The fear for a film that brings together so many well-known characters is that the sum of them all does not add to the greatness but creates an entertainment implosion. After accepting that this movie has one of the worst titles ever conceived, fans and cinema avids have nothing to fear because Marvel’s Avengers Assemble ticks all the boxes. An action adventure that is fun to watch, whose grand speeches and declarations demand an unusually important grandeur and it all builds to a finale that does not disappoint.
There are some very talented actors in this film, albeit in fairly odd day wear. Tom Hiddleston might have the most ridiculous costume but he stands out for his performance as the venomous Loki, Thor’s (Chris Hemsworth) brother, who was lost in space at the end of Thor but is now back with the help of the asteroid dwelling Chitauri. His mission is to capture the Tesseract, a cube of limitless energy which could allow a vast army to lay siege to the Earth, with only the colliding egos of the Avengers to save it.
The snarling, devious Loki is not the only character that impresses, the much maligned reinvention of The Hulk is carried perfectly by Mark Ruffalo who jumps to the top of the podium ahead of Ed Norton and Eric Bana in actors to take on the green rage monster. Ruffalo give the impression he has been chewing on some chewable valium, exuding calm to avoid his alter-ego making a show stopping appearance.
Joss Whedon’s script is multi-stranded enough to keep even the most Ritalin addled mind in check without being obtuse. An element of the genius behind Loki is that while he is a worrying opponent, frighteningly screaming from inside a glass prison we know will not be holding him for long at Black Widow (Scarlett Johansson) denouncing her as a ‘mewling quim’, it is clear that there is much worse to come than him. He is the lackey of some greater evil the Avengers must still face. A sequel you ask? Or course there will be.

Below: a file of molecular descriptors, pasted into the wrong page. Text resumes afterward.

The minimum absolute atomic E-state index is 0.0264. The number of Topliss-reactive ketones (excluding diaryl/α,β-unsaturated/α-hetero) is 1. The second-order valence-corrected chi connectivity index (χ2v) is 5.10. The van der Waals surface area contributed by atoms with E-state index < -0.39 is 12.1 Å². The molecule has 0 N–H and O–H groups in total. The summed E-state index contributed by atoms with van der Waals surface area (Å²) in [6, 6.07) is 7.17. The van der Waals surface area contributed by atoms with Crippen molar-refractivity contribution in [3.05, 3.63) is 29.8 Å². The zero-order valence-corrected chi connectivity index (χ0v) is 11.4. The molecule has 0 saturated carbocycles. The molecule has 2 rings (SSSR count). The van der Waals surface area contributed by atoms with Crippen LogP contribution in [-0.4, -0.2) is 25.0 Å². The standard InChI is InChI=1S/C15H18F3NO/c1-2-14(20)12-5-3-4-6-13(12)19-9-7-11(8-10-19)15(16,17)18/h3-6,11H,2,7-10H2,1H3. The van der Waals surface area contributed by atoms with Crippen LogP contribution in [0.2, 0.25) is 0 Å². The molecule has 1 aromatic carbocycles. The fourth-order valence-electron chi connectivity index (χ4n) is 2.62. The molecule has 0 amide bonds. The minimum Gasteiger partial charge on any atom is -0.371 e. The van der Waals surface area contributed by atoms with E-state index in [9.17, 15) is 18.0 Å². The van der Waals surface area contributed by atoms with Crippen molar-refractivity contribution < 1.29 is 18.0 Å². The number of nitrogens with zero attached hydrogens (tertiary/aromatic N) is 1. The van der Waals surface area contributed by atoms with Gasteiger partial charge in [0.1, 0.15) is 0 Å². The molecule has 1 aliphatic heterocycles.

This is not ‘Iron Man 3 with Friends’ as the trailers envisioned. Though Tony Stark (Robert Downey Jr.) is the fulcrum on which the Avengers success depends, the stage is shared equally, the Avengers is truly the only place where Hawk Eye (Jeremy Renner), a throwback to Robin Hood days, could co-exist with a Norse style demi-god. The film benefits from the sharing of the limelight as every one of these characters is appealing enough to hold it for a feature length film, as many of them have done. Bringing them together was never going to be easy but Marvel picked the right man to do it.
Whedon’s direction has a touch of J. J. Abrams about it, evoking the stylish remake of Star Trek, though occasionally fight scenes are disorientating, he knows his way around the action. He also knows when to trim the Michael Bay style slow motion scenes down a little, allowing the audience not to slip into a boredom induced coma while appreciating the scale of S.H.I.E.L.D’s gargantuan flying aircraft carrier, a rare talent.
Popcorn movies are so often derided by critics but it is impossible to dismiss one that is this fun. The Avengers come together with a good dose of humour and action without ever crowding each other out. A franchise combination that genuinely leave you hungry for more.